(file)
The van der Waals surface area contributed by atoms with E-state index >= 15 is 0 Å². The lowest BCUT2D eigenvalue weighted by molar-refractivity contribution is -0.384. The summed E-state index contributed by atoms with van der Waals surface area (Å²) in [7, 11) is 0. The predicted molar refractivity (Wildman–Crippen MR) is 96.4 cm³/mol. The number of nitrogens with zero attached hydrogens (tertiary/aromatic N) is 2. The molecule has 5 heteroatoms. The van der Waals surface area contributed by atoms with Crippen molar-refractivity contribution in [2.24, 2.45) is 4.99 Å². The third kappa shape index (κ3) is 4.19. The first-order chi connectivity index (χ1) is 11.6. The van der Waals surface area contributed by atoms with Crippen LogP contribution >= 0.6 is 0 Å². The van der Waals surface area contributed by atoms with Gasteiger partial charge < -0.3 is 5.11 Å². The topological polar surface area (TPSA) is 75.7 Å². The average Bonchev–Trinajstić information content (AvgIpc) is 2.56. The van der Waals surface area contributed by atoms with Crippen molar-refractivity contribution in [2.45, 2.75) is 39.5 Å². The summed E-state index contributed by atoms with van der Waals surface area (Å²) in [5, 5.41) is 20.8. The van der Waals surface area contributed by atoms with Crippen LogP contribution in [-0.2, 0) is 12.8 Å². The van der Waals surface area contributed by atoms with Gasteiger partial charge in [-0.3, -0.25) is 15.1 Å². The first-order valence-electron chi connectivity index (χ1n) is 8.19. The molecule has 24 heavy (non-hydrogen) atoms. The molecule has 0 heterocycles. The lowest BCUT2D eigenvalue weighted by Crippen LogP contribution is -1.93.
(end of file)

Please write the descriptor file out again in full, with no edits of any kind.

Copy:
The van der Waals surface area contributed by atoms with E-state index >= 15 is 0 Å². The lowest BCUT2D eigenvalue weighted by molar-refractivity contribution is -0.384. The summed E-state index contributed by atoms with van der Waals surface area (Å²) in [7, 11) is 0. The predicted molar refractivity (Wildman–Crippen MR) is 96.4 cm³/mol. The number of nitrogens with zero attached hydrogens (tertiary/aromatic N) is 2. The molecule has 5 heteroatoms. The van der Waals surface area contributed by atoms with Crippen molar-refractivity contribution in [2.24, 2.45) is 4.99 Å². The third kappa shape index (κ3) is 4.19. The first-order chi connectivity index (χ1) is 11.6. The van der Waals surface area contributed by atoms with Crippen LogP contribution >= 0.6 is 0 Å². The van der Waals surface area contributed by atoms with Gasteiger partial charge < -0.3 is 5.11 Å². The topological polar surface area (TPSA) is 75.7 Å². The average Bonchev–Trinajstić information content (AvgIpc) is 2.56. The van der Waals surface area contributed by atoms with Crippen molar-refractivity contribution in [2.45, 2.75) is 39.5 Å². The summed E-state index contributed by atoms with van der Waals surface area (Å²) in [5, 5.41) is 20.8. The van der Waals surface area contributed by atoms with Crippen LogP contribution in [-0.2, 0) is 12.8 Å². The van der Waals surface area contributed by atoms with Gasteiger partial charge in [-0.3, -0.25) is 15.1 Å². The first-order valence-electron chi connectivity index (χ1n) is 8.19. The molecule has 24 heavy (non-hydrogen) atoms. The molecule has 0 heterocycles. The lowest BCUT2D eigenvalue weighted by Crippen LogP contribution is -1.93.